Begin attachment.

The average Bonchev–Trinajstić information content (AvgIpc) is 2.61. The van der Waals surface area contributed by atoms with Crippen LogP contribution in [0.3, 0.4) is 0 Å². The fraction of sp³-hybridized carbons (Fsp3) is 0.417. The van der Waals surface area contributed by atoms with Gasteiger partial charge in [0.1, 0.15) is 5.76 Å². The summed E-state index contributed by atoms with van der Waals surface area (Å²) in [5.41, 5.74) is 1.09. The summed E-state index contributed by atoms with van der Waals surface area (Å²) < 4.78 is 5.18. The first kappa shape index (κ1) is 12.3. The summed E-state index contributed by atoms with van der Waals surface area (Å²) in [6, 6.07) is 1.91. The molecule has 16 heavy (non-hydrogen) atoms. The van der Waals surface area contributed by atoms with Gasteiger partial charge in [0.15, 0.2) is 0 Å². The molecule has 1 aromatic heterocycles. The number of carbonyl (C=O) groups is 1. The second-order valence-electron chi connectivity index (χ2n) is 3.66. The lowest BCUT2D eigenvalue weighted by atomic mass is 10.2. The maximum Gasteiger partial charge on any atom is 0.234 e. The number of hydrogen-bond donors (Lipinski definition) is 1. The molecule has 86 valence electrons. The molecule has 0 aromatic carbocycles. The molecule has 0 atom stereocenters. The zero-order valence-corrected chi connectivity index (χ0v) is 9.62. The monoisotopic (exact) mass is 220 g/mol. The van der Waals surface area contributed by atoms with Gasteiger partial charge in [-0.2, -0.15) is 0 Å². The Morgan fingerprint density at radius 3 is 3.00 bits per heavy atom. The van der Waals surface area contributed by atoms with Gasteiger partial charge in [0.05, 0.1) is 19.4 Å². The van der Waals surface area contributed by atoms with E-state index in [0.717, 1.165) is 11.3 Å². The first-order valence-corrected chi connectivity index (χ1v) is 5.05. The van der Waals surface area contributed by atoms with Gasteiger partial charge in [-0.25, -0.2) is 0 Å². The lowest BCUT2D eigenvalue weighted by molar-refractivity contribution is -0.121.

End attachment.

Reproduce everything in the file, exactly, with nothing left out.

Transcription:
The average Bonchev–Trinajstić information content (AvgIpc) is 2.61. The van der Waals surface area contributed by atoms with Crippen LogP contribution in [0.3, 0.4) is 0 Å². The fraction of sp³-hybridized carbons (Fsp3) is 0.417. The van der Waals surface area contributed by atoms with Gasteiger partial charge in [0.1, 0.15) is 5.76 Å². The summed E-state index contributed by atoms with van der Waals surface area (Å²) in [5.41, 5.74) is 1.09. The summed E-state index contributed by atoms with van der Waals surface area (Å²) < 4.78 is 5.18. The first kappa shape index (κ1) is 12.3. The summed E-state index contributed by atoms with van der Waals surface area (Å²) in [6, 6.07) is 1.91. The molecule has 16 heavy (non-hydrogen) atoms. The van der Waals surface area contributed by atoms with Gasteiger partial charge in [0.15, 0.2) is 0 Å². The molecule has 1 aromatic heterocycles. The number of carbonyl (C=O) groups is 1. The second-order valence-electron chi connectivity index (χ2n) is 3.66. The lowest BCUT2D eigenvalue weighted by atomic mass is 10.2. The maximum Gasteiger partial charge on any atom is 0.234 e. The number of hydrogen-bond donors (Lipinski definition) is 1. The molecule has 86 valence electrons. The molecule has 0 aromatic carbocycles. The molecule has 0 atom stereocenters. The zero-order valence-corrected chi connectivity index (χ0v) is 9.62. The monoisotopic (exact) mass is 220 g/mol. The van der Waals surface area contributed by atoms with Gasteiger partial charge in [-0.2, -0.15) is 0 Å². The Morgan fingerprint density at radius 3 is 3.00 bits per heavy atom. The van der Waals surface area contributed by atoms with Gasteiger partial charge in [0.05, 0.1) is 19.4 Å². The van der Waals surface area contributed by atoms with E-state index in [0.717, 1.165) is 11.3 Å². The first-order valence-corrected chi connectivity index (χ1v) is 5.05. The van der Waals surface area contributed by atoms with Gasteiger partial charge in [-0.25, -0.2) is 0 Å². The lowest BCUT2D eigenvalue weighted by molar-refractivity contribution is -0.121.